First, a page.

Learning how to manage your diabetes is crucial to preventing the serious complications that can result from this disease, including amputations.

Typically, diabetes-related amputations result from severe nerve damage and poor blood circulation, particularly in the feet. Because of these problems, a person's feet become vulnerable to ulcers or skin sores, which, in turn, can result in irreparable bone and tissue damage that requires foot amputation. In fact, 88 percent of foot amputations start with a foot ulcer.

Researchers in Sweden have observed, however, that because diabetic patients now receive better information regarding foot care, amputation rates are decreasing. Their study examined a pool of diabetic and non-diabetic patients who underwent amputations between the years 2000 and 2006. While diabetic patients were more likely to suffer foot infections and kidney disorders, the rate of amputations above the ankle for this group went down 60 percent during the study period.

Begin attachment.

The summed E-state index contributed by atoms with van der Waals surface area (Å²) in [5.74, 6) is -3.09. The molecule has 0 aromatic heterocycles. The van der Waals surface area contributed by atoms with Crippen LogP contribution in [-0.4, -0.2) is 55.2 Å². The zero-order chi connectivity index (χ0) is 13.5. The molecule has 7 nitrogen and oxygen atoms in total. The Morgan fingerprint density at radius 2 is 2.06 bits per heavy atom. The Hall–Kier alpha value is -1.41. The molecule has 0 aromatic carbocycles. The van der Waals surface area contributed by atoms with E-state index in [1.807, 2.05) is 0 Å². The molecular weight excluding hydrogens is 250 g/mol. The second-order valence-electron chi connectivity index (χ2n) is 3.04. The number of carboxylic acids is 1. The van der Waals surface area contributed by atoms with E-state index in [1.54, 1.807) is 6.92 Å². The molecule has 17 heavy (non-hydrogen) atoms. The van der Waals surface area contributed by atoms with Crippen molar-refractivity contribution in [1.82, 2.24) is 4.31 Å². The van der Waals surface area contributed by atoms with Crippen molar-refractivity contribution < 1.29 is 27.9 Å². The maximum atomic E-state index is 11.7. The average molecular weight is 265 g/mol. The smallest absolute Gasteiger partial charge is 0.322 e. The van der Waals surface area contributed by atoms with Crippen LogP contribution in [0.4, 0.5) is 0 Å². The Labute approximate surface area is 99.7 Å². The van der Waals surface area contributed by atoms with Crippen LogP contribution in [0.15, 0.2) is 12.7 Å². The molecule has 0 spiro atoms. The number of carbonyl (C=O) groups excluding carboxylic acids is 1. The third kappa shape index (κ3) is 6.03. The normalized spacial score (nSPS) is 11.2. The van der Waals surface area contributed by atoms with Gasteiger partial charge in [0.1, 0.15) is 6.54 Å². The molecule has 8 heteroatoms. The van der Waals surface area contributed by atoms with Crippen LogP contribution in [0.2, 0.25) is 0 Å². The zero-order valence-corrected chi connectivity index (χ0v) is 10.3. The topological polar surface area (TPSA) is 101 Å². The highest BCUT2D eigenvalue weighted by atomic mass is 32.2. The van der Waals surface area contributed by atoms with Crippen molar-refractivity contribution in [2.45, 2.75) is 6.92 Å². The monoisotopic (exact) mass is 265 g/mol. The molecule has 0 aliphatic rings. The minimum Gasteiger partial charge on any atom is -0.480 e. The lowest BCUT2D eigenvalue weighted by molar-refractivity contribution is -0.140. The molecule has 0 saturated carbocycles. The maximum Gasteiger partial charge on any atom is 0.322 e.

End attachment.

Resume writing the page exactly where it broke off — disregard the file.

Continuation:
Risk Factors for Amputations

Although amputations are rare, certain factors can increase a diabetic's risks, such as the following:

Being male. Rates of amputations for men are double that of women.
Your race. African-Americans are nearly twice as likely as other races to develop infections that can lead to amputation.
Being age 65 or older. People in this age group have the majority of diabetes-related amputations.

Controlling the Disease

With diabetes rates on the rise — the Centers for Disease Control and Prevention estimates that 7 percent of the population (23.6 million Americans) currently have diabetes — learning how to control this disease is more important than ever. Detecting and treating foot lesions early, maintaining proper glucose levels, and managing potential complications from diabetes, such as kidney disorders and arteriosclerosis (hardening of the arteries), are crucial to avoiding amputations.

Along with guidance from your health care provider, resources such as Diabetic Connect can provide information to help diabetics learn how to prevent nerve damage and care for their feet.